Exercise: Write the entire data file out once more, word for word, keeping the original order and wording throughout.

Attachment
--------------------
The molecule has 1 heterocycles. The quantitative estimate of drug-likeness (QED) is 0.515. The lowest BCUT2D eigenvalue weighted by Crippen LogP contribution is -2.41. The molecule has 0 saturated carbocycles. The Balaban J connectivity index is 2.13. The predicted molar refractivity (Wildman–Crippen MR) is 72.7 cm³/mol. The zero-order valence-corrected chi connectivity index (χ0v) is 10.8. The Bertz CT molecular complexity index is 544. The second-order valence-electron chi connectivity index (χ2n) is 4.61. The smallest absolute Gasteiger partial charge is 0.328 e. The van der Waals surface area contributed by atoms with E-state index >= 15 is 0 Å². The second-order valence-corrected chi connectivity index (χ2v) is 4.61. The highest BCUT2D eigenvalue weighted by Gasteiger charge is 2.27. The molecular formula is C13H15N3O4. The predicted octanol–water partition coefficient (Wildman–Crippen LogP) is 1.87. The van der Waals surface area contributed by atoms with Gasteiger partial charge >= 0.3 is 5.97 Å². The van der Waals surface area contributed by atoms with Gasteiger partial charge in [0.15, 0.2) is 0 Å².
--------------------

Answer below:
The molecule has 1 heterocycles. The quantitative estimate of drug-likeness (QED) is 0.515. The lowest BCUT2D eigenvalue weighted by Crippen LogP contribution is -2.41. The molecule has 0 saturated carbocycles. The Balaban J connectivity index is 2.13. The predicted molar refractivity (Wildman–Crippen MR) is 72.7 cm³/mol. The zero-order valence-corrected chi connectivity index (χ0v) is 10.8. The Bertz CT molecular complexity index is 544. The second-order valence-electron chi connectivity index (χ2n) is 4.61. The smallest absolute Gasteiger partial charge is 0.328 e. The van der Waals surface area contributed by atoms with E-state index >= 15 is 0 Å². The second-order valence-corrected chi connectivity index (χ2v) is 4.61. The highest BCUT2D eigenvalue weighted by Gasteiger charge is 2.27. The molecular formula is C13H15N3O4. The predicted octanol–water partition coefficient (Wildman–Crippen LogP) is 1.87. The van der Waals surface area contributed by atoms with Gasteiger partial charge >= 0.3 is 5.97 Å². The van der Waals surface area contributed by atoms with Gasteiger partial charge in [0.15, 0.2) is 0 Å².